With its activities CSPP wants to contribute to the debate on the justice system and demands the implementation of a democratic criminal policy with social justice. By doing so, the organisation helps to build a State that respects human rights, democracy and peace with social justice.5
Since the establishment of the Integral System of Justice, Truth, Reparation and Non-Repetition (SIVJRNR), created after the peace agreement between the FARC guerrilla and the government in 2016, CSPP has been dedicating an important part of its work to judicial representation before the Special Jurisdiction for Peace (JEP) tribunal. The Committee sees this transitional justice court as a new opportunity to continue its fight against impunity, in cases of human rights violations and victimisation of the civilian population at the hands of Colombian State agents, in conjunction with paramilitary groups during the armed conflict.6
Alliances for human rights and peace
CSPP has contributed to the creation of initiatives to fight impunity such as ‘Colombia Never Again’, which aims to end impunity for crimes against humanity committed in Colombia, with a focus on recovery of historical memory. The Committee leads the campaign “Defending Freedom: Everybody’s Business”, which denounces arbitrary arrests, judicial persecution and the criminalisation of social protest in Colombia.
As one of the national civil society delegates, CSPP is part of the National Commission for Security Guarantees, which aims to develop and monitor public policies to stop the assassination of social leaders and dismantle paramilitary successor organisations.
Promoting guarantees for environmental leaders
An increasingly important line of CSPP’s work is the promotion of guarantees for environmental defenders. It provides support to environmental leaders who are being attacked or deprived of liberty due to their denouncements of environmental damages, which often involve private companies.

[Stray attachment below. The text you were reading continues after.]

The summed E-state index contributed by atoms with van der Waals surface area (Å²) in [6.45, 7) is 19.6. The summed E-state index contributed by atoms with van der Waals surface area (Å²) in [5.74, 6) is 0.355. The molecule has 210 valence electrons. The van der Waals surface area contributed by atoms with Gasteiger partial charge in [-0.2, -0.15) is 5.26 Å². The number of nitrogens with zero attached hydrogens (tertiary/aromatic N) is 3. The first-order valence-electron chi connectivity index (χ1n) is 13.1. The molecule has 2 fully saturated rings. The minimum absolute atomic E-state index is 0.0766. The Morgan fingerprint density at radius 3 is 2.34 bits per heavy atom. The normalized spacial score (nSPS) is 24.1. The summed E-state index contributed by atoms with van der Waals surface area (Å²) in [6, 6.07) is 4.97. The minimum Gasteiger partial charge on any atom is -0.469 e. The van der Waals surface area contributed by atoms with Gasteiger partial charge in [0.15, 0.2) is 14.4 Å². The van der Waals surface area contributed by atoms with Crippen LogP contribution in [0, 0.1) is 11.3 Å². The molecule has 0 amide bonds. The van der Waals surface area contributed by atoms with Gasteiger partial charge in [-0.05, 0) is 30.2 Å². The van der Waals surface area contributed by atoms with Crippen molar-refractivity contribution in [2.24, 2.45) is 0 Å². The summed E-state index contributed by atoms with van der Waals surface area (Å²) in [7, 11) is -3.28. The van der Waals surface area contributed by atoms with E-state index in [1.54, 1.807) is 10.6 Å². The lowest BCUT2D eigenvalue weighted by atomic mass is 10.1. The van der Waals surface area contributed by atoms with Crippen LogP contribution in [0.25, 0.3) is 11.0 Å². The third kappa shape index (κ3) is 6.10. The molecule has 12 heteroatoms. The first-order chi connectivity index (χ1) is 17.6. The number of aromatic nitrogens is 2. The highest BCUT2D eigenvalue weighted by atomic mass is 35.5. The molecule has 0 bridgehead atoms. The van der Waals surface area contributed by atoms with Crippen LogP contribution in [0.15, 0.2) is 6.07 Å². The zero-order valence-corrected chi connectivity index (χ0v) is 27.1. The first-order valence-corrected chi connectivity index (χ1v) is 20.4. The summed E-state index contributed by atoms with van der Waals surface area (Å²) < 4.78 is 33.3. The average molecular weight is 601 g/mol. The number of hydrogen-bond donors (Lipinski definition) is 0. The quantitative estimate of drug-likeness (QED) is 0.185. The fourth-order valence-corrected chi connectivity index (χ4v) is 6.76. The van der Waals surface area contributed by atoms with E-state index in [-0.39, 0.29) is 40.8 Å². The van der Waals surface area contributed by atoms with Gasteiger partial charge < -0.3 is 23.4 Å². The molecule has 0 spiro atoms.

One of the cases CSPP supports is that of the municipality of San Luis de Palenque in the department of Casanare, in which it defends social leaders who have been subjected to judicial proceedings for having led protests against the activities of the US oil company Frontera Energy (formerly Pacific Energy). Recently this emblematic case was presented to the Arbitrary Detention Working Group of the United Nations High Commissioner for Human Rights in Geneva. This case shows how, through formal agreements between the Government, the security forces, investigative entities (Prosecutor’s Office) and companies, legal proceedings are started against social leaders.7
The same pattern can be frequently identified in 248 other cases, which alongside that of San Luis de Palenque, are documented in the report “Criminalization of the defence of human rights in Colombia: The judicialization of land and territory defenders, environmental and peace defenders”.8 The report is a joint publication of CSPP, the World Organization Against Torture (OMCT) and COSPACC, an organisation that is also accompanied by PBI.
The investigations show how, between January 2012 and July 2019, 274 human rights defenders across the country were being subjected to judicial proceedings, leading to an increase in judicializations of civil society leaders by 244%. Of these, 74% are environmental leaders. The report was presented to the Inter-American Commission on Human Rights (IACHR) in Washington in September 2019.9
Milestones in linking senior military officers to victim’s cases
The fight against impunity is the strongest line of CSPP’s work at present. The organisation handles a large number of cases where it represents victims before ordinary justice courts and the transitional justice tribunal JEP, as well as before international courts. Several of the cases the Committee has taken on have been included in the so-called macro cases of most serious human rights violations during the conflict, prioritised by the Special Jurisdiction for Peace.
Among others, CSPP works on cases of extrajudicial executions allegedly committed by Artillery Battalion No. 2 “La Popa” on the Caribbean Coast10, and the XVI Brigade based in Casanare.11 Another case taken on by the Committee is that of the mothers of Soacha, who in August 2018 met face to face with the perpetrators of crimes against their sons, in a hearing before the transitional justice court. During the meeting, fourteen soldiers asked for forgiveness for the death of the youngsters, who were disappeared and killed by an Army unit, which then presented them as defeated guerrilla fighters.12